Music Video Release: There Is Fire
We're stoked to announce our first music video. As you can see from the video, the pyrotechnics were top notch and a blast to create. In this blog we'll break down how this indie music video was filmed and created.
Making an indie music video
The concept for this video was borne purely out of science.
One of our good friends is a physics teacher at a local high school. When preparing to launch our EP, we were trying to brainstorm easy ways to make indie music videos, lyric videos, and other video content to put on YouTube. We had a budget of about nothing, so we began getting creative with cool practical effects that would translate well for our music.
The first idea my incredibly-smart-and-proffessorly friend Jackson had was the use of a microwave transformer connected to a piece of wood. This creates what's called a Lichtenberg figure. The stunning facet of this experiment is that you can actually see the energetic tines of the figure sprawl out onto wood when running the transformer's current into the block. As cool as that experiment sounds, our first round was a fail, so we may circle back to that later.
The second idea Jackson came up with was making a super bad ass sparkler. This idea immediately resonated with us. after all, we do have a song named "There Is Fire".
How to make a steel wool sparkler
Here's how to make a steel wool sparkler:
Fan out the steel wool, pulling it apart just slightly to get some spread.
Tie some rope around the middle of the steal wool, and leave some line for you to get swingin'.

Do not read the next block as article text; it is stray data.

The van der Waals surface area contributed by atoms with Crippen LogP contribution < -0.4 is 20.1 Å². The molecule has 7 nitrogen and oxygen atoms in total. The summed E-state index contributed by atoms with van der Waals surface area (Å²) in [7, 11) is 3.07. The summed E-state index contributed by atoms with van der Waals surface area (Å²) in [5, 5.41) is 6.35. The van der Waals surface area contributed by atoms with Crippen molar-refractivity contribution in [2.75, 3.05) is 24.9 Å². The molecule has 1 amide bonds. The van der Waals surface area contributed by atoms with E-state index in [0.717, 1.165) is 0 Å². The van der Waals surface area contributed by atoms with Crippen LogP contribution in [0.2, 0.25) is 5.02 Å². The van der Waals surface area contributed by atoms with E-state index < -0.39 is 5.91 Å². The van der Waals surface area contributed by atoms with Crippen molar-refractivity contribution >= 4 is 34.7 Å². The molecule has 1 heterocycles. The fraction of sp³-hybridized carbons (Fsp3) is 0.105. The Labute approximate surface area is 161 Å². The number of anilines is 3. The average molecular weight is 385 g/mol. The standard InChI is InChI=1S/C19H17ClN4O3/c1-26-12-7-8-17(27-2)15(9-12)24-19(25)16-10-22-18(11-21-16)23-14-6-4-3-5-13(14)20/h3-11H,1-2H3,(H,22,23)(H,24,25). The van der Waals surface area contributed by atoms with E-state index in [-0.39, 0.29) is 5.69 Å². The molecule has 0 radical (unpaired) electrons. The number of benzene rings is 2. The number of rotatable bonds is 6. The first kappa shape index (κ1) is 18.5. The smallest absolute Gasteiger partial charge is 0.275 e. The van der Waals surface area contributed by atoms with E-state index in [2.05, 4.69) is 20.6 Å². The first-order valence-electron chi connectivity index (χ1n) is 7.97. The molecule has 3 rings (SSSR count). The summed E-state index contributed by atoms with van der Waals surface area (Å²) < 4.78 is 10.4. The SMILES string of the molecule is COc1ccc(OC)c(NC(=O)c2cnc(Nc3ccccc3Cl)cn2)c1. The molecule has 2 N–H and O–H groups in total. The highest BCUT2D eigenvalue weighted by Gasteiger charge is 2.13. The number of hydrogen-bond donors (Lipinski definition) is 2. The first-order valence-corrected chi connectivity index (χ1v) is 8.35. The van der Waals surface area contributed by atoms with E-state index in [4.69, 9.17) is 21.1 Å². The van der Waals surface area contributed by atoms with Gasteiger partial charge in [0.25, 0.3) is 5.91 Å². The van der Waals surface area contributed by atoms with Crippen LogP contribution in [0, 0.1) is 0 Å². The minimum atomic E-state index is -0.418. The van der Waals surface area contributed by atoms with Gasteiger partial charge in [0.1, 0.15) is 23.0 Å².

Brush one end of the steel wool with the contacts from the battery.
Start swinging – and wear long sleeves. Oh and don't mind getting your hair singed.
Capturing the fire footage
We wanted to make sure we caught these tinders with great detail. This required pretty intense lighting, and a solid camera. However, when your budget is just leftover lunch money, renting a Red Camera or huge lighting rig isn't really possible. So we put a little bit out there and made magic happen.
camera for an indie music video
For about a hundred bucks, we rented a Panasonic GH5 for the weekend, and borrowed a 1K open face light to wash out the star of the film: guitarist and songwriter Adam Griffith. Supplies for the fire element wasn't too expensive, so overall the budget was about $100 for production of the video.
Granted, there is one major cost that I didn't take note of, and that was the employ of a buddy from Ember Productions who directed and filmed the video. But if you have an eye for it, the GH5 isn't too complex of a camera, and anyone could give it a shot with great success.
We cranked the frame rate up to 180fps on the Panasonic GH5 so get a lot of these amazing spark shots. The embers just seemed to fall off of the steel wool bundle as Adam swung. Watching the reaction happen was pretty phenomenal. You can get a feel for how fast the steel wool breaks down by brushing the battery up against a stationary bundle, and see how fast it combusts without swinging. it's legitimately magical.
experimenting for our steel wool sparkler
We had to light a handful of bundles for various shots, so we strung out the steel wool packs into several little strands.
To get the best footage, we took 3 main shots. The first we took with Adam's whole body within the frame, allowing that 1K to really flood the angle and give Adam a shadowy cast. This also allowed us to capture the entire swing to be in frame. During this wide angle, we had Adam walk out of frame when the wool had become about two-thirds consumed. You can see him walking out to the left at the end of the video. What I liked most about that final walk out of frame is the embers that you see splashing behind him, like droplets of water that sprinkle out of a a shower's mist.